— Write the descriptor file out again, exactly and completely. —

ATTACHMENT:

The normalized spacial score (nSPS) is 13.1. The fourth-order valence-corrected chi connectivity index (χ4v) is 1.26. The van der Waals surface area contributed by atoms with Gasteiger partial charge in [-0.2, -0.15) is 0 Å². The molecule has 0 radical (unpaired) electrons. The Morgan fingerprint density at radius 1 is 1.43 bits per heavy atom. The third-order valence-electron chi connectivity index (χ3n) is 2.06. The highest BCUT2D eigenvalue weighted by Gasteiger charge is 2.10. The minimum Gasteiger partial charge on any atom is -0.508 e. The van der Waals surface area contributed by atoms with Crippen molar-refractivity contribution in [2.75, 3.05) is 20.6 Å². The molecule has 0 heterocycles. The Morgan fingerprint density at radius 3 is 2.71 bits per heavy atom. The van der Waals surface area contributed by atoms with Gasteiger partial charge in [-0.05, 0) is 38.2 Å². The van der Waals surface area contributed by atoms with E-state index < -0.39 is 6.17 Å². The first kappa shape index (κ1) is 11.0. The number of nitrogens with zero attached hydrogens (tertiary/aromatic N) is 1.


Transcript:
The normalized spacial score (nSPS) is 13.1. The fourth-order valence-corrected chi connectivity index (χ4v) is 1.26. The van der Waals surface area contributed by atoms with Gasteiger partial charge in [-0.2, -0.15) is 0 Å². The molecule has 0 radical (unpaired) electrons. The Morgan fingerprint density at radius 1 is 1.43 bits per heavy atom. The third-order valence-electron chi connectivity index (χ3n) is 2.06. The highest BCUT2D eigenvalue weighted by Gasteiger charge is 2.10. The minimum Gasteiger partial charge on any atom is -0.508 e. The van der Waals surface area contributed by atoms with Crippen molar-refractivity contribution in [2.75, 3.05) is 20.6 Å². The molecule has 0 heterocycles. The Morgan fingerprint density at radius 3 is 2.71 bits per heavy atom. The van der Waals surface area contributed by atoms with Gasteiger partial charge in [-0.05, 0) is 38.2 Å². The van der Waals surface area contributed by atoms with E-state index < -0.39 is 6.17 Å². The first kappa shape index (κ1) is 11.0. The number of nitrogens with zero attached hydrogens (tertiary/aromatic N) is 1.